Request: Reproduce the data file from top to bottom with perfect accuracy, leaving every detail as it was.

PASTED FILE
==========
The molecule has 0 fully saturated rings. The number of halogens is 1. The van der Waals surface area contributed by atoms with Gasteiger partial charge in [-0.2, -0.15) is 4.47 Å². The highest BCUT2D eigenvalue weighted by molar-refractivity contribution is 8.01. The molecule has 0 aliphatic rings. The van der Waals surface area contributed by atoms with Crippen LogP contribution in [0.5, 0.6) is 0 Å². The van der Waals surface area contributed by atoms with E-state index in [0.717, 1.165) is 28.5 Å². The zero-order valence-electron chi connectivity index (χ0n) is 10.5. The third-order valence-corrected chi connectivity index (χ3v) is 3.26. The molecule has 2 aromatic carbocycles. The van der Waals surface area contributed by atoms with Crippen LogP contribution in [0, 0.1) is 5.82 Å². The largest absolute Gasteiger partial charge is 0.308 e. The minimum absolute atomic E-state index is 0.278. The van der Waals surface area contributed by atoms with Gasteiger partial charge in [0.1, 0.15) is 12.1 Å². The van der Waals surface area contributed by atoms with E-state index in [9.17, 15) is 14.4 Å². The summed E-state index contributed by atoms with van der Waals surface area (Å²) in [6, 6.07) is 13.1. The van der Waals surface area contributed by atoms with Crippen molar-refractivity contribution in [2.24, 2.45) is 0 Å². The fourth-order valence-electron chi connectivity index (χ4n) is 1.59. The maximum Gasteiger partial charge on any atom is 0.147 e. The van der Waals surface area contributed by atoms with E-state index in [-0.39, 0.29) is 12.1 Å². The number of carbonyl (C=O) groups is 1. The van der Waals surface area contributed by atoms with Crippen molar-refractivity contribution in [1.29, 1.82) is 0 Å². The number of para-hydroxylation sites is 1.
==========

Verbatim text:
The molecule has 0 fully saturated rings. The number of halogens is 1. The van der Waals surface area contributed by atoms with Gasteiger partial charge in [-0.2, -0.15) is 4.47 Å². The highest BCUT2D eigenvalue weighted by molar-refractivity contribution is 8.01. The molecule has 0 aliphatic rings. The van der Waals surface area contributed by atoms with Crippen LogP contribution in [0.5, 0.6) is 0 Å². The van der Waals surface area contributed by atoms with E-state index in [0.717, 1.165) is 28.5 Å². The zero-order valence-electron chi connectivity index (χ0n) is 10.5. The third-order valence-corrected chi connectivity index (χ3v) is 3.26. The molecule has 2 aromatic carbocycles. The van der Waals surface area contributed by atoms with Crippen LogP contribution in [0, 0.1) is 5.82 Å². The largest absolute Gasteiger partial charge is 0.308 e. The minimum absolute atomic E-state index is 0.278. The van der Waals surface area contributed by atoms with Gasteiger partial charge in [0.1, 0.15) is 12.1 Å². The van der Waals surface area contributed by atoms with E-state index in [9.17, 15) is 14.4 Å². The summed E-state index contributed by atoms with van der Waals surface area (Å²) in [6, 6.07) is 13.1. The van der Waals surface area contributed by atoms with Crippen molar-refractivity contribution in [2.24, 2.45) is 0 Å². The fourth-order valence-electron chi connectivity index (χ4n) is 1.59. The maximum Gasteiger partial charge on any atom is 0.147 e. The van der Waals surface area contributed by atoms with E-state index in [-0.39, 0.29) is 12.1 Å². The number of carbonyl (C=O) groups is 1. The van der Waals surface area contributed by atoms with Crippen molar-refractivity contribution in [1.29, 1.82) is 0 Å². The number of para-hydroxylation sites is 1.